This video shows what isocost lines are, and how important they are when analysing production. We start learning about the budgetary restriction they represent, and explain what happens when the cost of inputs change.
Isocost lines show combinations of productive inputs that cost the same amount. They are the same concept as budget restrictions when looking at consumer behaviour.
In this case, r is the cost of capital and w is the cost of labour. Generally, we think of r as the interest rate the financial markets offer, as capital requires investment. Even if the capital can be paid for using a company’s own resources, r is still equivalent to the opportunity cost of having the money tied up in investments rather than in liquid assets which offer a return (r) by lending it to the markets. The cost of labour (w) is the salary paid to employees per unit of time.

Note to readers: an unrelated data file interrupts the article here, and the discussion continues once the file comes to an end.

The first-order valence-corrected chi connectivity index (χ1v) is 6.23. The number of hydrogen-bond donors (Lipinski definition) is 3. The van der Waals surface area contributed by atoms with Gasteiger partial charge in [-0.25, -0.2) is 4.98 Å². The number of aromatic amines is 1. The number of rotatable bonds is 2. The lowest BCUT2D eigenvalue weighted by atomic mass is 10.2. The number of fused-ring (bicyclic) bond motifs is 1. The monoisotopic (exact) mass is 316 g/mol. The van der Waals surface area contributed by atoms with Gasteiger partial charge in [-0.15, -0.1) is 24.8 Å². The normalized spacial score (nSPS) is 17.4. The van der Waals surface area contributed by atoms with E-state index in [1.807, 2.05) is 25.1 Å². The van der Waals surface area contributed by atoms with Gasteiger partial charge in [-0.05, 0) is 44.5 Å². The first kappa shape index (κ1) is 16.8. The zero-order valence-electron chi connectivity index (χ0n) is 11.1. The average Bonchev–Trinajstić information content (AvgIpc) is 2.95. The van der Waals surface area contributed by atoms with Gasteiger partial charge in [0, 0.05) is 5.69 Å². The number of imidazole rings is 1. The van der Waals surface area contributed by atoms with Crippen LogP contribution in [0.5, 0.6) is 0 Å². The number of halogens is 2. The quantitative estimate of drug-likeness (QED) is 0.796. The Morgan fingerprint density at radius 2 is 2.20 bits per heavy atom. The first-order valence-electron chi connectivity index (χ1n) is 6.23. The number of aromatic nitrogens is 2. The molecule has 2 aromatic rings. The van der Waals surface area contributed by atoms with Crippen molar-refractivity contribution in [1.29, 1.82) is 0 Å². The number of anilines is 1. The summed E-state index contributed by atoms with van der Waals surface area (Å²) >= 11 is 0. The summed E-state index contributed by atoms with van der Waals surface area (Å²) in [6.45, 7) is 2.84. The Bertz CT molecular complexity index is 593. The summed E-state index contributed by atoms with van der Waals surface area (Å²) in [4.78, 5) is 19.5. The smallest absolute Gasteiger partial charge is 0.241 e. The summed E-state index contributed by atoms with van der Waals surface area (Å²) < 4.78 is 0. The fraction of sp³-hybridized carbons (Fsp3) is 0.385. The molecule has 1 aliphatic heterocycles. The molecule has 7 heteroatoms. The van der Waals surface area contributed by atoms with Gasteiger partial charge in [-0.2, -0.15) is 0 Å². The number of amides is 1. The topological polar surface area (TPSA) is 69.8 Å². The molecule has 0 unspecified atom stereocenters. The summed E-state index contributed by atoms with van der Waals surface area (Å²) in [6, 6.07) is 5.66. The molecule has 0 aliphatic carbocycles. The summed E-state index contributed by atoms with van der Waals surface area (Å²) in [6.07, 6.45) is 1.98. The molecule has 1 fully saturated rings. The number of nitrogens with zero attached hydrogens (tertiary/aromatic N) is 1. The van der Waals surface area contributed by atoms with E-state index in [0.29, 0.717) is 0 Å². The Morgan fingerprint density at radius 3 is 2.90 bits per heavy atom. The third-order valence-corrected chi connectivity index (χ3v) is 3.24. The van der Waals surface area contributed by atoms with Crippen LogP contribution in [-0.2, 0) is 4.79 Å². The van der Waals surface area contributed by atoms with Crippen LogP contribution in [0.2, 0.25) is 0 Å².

Isocosts are usually represented graphically together with isoquant lines (which are combinations of productive inputs which produce a fixed quantity of outputs). The two have a tangency point, which determines the optimal production (where production is maximised or cost minimised).
Learn more by reading the dictionary entry.